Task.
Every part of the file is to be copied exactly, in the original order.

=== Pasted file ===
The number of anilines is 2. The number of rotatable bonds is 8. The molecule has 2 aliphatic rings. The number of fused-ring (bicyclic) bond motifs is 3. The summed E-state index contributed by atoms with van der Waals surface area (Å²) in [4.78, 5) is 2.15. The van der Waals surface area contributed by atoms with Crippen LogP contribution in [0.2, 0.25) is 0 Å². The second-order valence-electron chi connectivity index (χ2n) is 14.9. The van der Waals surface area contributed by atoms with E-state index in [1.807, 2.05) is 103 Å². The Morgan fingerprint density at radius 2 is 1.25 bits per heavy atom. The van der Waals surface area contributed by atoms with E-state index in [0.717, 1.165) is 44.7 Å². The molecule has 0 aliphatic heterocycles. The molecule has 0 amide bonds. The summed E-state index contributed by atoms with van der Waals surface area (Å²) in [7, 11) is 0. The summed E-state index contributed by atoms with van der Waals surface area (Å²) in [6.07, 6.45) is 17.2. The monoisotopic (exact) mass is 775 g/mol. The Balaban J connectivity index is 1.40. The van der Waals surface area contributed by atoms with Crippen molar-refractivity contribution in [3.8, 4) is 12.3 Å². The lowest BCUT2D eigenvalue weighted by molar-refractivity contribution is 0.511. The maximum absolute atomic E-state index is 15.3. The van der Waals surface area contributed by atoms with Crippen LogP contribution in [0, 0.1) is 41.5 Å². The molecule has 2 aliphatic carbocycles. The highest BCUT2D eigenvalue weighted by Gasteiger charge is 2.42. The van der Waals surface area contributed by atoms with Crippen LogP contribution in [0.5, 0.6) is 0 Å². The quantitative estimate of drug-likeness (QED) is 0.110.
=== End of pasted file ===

The number of anilines is 2. The number of rotatable bonds is 8. The molecule has 2 aliphatic rings. The number of fused-ring (bicyclic) bond motifs is 3. The summed E-state index contributed by atoms with van der Waals surface area (Å²) in [4.78, 5) is 2.15. The van der Waals surface area contributed by atoms with Crippen LogP contribution in [0.2, 0.25) is 0 Å². The second-order valence-electron chi connectivity index (χ2n) is 14.9. The van der Waals surface area contributed by atoms with E-state index in [1.807, 2.05) is 103 Å². The Morgan fingerprint density at radius 2 is 1.25 bits per heavy atom. The van der Waals surface area contributed by atoms with E-state index in [0.717, 1.165) is 44.7 Å². The molecule has 0 aliphatic heterocycles. The molecule has 0 amide bonds. The summed E-state index contributed by atoms with van der Waals surface area (Å²) in [7, 11) is 0. The summed E-state index contributed by atoms with van der Waals surface area (Å²) in [6.07, 6.45) is 17.2. The monoisotopic (exact) mass is 775 g/mol. The Balaban J connectivity index is 1.40. The van der Waals surface area contributed by atoms with Crippen molar-refractivity contribution in [3.8, 4) is 12.3 Å². The lowest BCUT2D eigenvalue weighted by molar-refractivity contribution is 0.511. The maximum absolute atomic E-state index is 15.3. The van der Waals surface area contributed by atoms with Crippen LogP contribution in [0, 0.1) is 41.5 Å². The molecule has 2 aliphatic carbocycles. The highest BCUT2D eigenvalue weighted by Gasteiger charge is 2.42. The van der Waals surface area contributed by atoms with Crippen LogP contribution in [0.5, 0.6) is 0 Å². The quantitative estimate of drug-likeness (QED) is 0.110.